The recent IPO of LinkedIn clearly illustrated the public’s infatuation with all things social. The company ultimately priced its IPO at $45 a share after raising the range due to high investor demand. Within its first day of trading the stock reached a high of $122.69 leaving the company with a market cap of $11.6B! The stock has retreated (closed at 75.91 on 6/8), but this still leaves the company with a remarkable $6.9B valuation. How can a company with ~$240M in annual revenue and operating profit of less than 20M be valued at such a level? Clearly the company is valued not on existing financial performance, but rather on the strength of its user base. If LinkedIn reaches such a valuation on its user base, what does this imply for Facebook when it ultimately goes public with a user base significantly larger than that of LinkedIn?
By creating a valuation algorithm based on online consumer behavior we are able to back into an implied future Facebook valuation. We know this is a simplistic exercise that does not take into account many other important factors when looking at the health of a business, but it is an interesting framework nonetheless. The valuation algorithm we will use is:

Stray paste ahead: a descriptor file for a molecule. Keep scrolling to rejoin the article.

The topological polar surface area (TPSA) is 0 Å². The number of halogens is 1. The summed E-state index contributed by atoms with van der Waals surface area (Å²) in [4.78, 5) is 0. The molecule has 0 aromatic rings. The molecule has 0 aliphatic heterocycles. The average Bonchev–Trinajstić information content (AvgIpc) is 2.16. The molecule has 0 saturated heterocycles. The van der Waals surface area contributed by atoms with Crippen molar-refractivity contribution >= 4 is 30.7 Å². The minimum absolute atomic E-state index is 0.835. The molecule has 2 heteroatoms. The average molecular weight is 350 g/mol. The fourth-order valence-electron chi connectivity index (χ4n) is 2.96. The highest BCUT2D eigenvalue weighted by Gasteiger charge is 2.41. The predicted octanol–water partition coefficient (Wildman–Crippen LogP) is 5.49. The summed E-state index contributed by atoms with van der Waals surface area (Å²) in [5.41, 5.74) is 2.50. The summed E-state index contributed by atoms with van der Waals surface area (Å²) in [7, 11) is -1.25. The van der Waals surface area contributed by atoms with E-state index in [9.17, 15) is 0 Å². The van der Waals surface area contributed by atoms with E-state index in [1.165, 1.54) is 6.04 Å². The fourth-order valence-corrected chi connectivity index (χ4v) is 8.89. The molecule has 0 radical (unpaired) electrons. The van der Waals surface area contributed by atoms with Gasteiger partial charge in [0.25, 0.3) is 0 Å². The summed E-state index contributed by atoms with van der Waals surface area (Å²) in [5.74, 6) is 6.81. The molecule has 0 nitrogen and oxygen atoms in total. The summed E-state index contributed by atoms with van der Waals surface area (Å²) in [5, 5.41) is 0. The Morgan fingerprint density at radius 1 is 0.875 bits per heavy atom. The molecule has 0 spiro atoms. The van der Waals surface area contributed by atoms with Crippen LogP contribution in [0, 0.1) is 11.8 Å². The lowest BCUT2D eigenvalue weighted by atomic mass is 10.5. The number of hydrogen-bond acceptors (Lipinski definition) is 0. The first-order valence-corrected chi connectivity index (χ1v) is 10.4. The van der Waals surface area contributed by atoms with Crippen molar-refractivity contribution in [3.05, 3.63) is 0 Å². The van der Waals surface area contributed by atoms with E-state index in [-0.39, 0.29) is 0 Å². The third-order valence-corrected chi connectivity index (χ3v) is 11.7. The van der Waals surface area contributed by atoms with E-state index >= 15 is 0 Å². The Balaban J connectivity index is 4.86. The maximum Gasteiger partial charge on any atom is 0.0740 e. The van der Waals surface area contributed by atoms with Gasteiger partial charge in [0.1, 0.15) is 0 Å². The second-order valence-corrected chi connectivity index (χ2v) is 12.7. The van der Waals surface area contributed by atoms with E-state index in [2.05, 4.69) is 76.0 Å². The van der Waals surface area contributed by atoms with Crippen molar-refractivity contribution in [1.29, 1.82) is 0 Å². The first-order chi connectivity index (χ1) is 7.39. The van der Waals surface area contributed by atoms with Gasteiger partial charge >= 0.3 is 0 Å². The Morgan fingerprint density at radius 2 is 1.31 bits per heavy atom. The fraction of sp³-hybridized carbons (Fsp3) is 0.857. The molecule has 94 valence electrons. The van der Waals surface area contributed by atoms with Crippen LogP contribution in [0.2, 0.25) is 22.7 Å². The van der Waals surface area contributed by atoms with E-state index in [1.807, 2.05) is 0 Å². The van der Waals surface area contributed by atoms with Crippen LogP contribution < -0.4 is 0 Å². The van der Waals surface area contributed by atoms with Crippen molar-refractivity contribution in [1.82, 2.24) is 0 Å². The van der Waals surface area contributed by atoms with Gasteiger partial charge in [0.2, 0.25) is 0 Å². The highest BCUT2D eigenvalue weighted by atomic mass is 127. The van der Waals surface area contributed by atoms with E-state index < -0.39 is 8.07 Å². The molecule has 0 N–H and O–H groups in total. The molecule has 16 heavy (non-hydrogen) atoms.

(Monthly Unique Visitors * (1+ Annual Growth in Unique Visitors) * (Average # of Monthly Visits Per Visitor + Average Time Spent Per Visit in Minutes).
This enables us to value LinkedIn on three particular parameters related to its user base – size, growth, and engagement. The combination of these three variables tells an overall story of the value of a user community that UVs alone cannot tell. By applying the algorithm to LinkedIn we see:
16.2M * (1+.2) * (3 + 6.9) = 192M. Thus, with a valuation of 6.9B we are left with a factor of 35.9 (6.9B/192M) that we will leave constant when analyzing Facebook. By applying this algorithm to Facebook we see:
138.0M * (1+.13) * (23 + 20.7) = 6.8B. After applying the factor of 35.9 we are left with an implied valuation of 244B! While this ultimately might be too high for a Facebook valuation, this exercise illustrates that if the frothy LinkedIn type valuations persist until Facebook taps the public markets we will see an IPO of unprecedented proportions. Facebook dwarfs LinkedIn in not only size of its user base, but in the deep level of engagement typified by its users. Facebook visitors come to the site on average 23 times a month compared to 3 for LinkedIn and spend 20.7 minutes per visit compared to 6.9 for LinkedIn. Definitely exciting times in the land of social media.